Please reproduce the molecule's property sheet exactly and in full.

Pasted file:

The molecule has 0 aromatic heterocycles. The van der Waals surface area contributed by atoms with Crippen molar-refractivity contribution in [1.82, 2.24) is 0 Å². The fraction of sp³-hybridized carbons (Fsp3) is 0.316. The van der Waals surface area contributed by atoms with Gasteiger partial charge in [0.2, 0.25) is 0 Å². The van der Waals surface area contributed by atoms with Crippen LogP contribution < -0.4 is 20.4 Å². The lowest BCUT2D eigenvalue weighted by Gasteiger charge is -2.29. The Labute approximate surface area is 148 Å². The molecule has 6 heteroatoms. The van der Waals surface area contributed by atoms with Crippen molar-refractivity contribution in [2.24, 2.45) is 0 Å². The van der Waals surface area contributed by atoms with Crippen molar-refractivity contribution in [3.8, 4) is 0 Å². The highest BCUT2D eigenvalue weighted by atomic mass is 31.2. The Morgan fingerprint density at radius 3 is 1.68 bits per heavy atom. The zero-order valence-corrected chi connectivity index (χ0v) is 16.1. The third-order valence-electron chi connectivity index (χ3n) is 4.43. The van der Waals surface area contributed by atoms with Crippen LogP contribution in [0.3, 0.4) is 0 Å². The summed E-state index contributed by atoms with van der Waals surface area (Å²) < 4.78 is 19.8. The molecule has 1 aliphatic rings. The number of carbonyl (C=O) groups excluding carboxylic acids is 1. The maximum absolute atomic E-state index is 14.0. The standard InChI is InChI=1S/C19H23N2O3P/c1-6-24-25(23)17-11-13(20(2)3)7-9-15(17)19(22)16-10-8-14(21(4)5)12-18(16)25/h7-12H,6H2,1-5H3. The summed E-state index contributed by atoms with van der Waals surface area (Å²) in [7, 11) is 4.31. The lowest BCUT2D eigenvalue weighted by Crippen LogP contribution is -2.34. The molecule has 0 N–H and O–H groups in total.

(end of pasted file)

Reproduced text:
The molecule has 0 aromatic heterocycles. The van der Waals surface area contributed by atoms with Crippen molar-refractivity contribution in [1.82, 2.24) is 0 Å². The fraction of sp³-hybridized carbons (Fsp3) is 0.316. The van der Waals surface area contributed by atoms with Gasteiger partial charge in [0.2, 0.25) is 0 Å². The van der Waals surface area contributed by atoms with Crippen LogP contribution < -0.4 is 20.4 Å². The lowest BCUT2D eigenvalue weighted by Gasteiger charge is -2.29. The Labute approximate surface area is 148 Å². The molecule has 6 heteroatoms. The van der Waals surface area contributed by atoms with Crippen molar-refractivity contribution in [2.24, 2.45) is 0 Å². The van der Waals surface area contributed by atoms with Crippen molar-refractivity contribution in [3.8, 4) is 0 Å². The highest BCUT2D eigenvalue weighted by atomic mass is 31.2. The Morgan fingerprint density at radius 3 is 1.68 bits per heavy atom. The zero-order valence-corrected chi connectivity index (χ0v) is 16.1. The third-order valence-electron chi connectivity index (χ3n) is 4.43. The van der Waals surface area contributed by atoms with Crippen LogP contribution in [0.3, 0.4) is 0 Å². The summed E-state index contributed by atoms with van der Waals surface area (Å²) < 4.78 is 19.8. The molecule has 1 aliphatic rings. The number of carbonyl (C=O) groups excluding carboxylic acids is 1. The maximum absolute atomic E-state index is 14.0. The standard InChI is InChI=1S/C19H23N2O3P/c1-6-24-25(23)17-11-13(20(2)3)7-9-15(17)19(22)16-10-8-14(21(4)5)12-18(16)25/h7-12H,6H2,1-5H3. The summed E-state index contributed by atoms with van der Waals surface area (Å²) in [7, 11) is 4.31. The lowest BCUT2D eigenvalue weighted by Crippen LogP contribution is -2.34. The molecule has 0 N–H and O–H groups in total.